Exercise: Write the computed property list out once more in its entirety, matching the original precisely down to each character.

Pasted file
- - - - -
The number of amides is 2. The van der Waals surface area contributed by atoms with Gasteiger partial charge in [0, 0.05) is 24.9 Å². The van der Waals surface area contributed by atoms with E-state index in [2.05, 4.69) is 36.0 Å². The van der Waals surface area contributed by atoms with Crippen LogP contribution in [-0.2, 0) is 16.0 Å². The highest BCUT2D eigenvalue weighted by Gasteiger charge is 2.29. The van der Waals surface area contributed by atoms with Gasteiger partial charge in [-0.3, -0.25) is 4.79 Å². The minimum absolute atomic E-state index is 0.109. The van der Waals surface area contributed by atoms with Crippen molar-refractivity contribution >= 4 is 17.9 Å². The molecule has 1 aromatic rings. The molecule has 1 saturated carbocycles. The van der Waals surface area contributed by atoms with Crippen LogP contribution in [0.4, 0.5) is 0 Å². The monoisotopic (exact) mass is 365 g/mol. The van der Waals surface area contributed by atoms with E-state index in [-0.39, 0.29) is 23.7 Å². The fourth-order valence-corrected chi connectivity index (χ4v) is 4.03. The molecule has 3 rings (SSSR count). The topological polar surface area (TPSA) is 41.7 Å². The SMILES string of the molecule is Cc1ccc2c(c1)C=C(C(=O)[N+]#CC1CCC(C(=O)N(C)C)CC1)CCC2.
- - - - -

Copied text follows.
The number of amides is 2. The van der Waals surface area contributed by atoms with Gasteiger partial charge in [0, 0.05) is 24.9 Å². The van der Waals surface area contributed by atoms with E-state index in [2.05, 4.69) is 36.0 Å². The van der Waals surface area contributed by atoms with Crippen LogP contribution in [-0.2, 0) is 16.0 Å². The highest BCUT2D eigenvalue weighted by Gasteiger charge is 2.29. The van der Waals surface area contributed by atoms with Gasteiger partial charge in [-0.3, -0.25) is 4.79 Å². The minimum absolute atomic E-state index is 0.109. The van der Waals surface area contributed by atoms with Crippen molar-refractivity contribution >= 4 is 17.9 Å². The molecule has 1 aromatic rings. The molecule has 1 saturated carbocycles. The van der Waals surface area contributed by atoms with Crippen LogP contribution in [0.4, 0.5) is 0 Å². The monoisotopic (exact) mass is 365 g/mol. The van der Waals surface area contributed by atoms with E-state index in [-0.39, 0.29) is 23.7 Å². The fourth-order valence-corrected chi connectivity index (χ4v) is 4.03. The molecule has 3 rings (SSSR count). The topological polar surface area (TPSA) is 41.7 Å². The SMILES string of the molecule is Cc1ccc2c(c1)C=C(C(=O)[N+]#CC1CCC(C(=O)N(C)C)CC1)CCC2.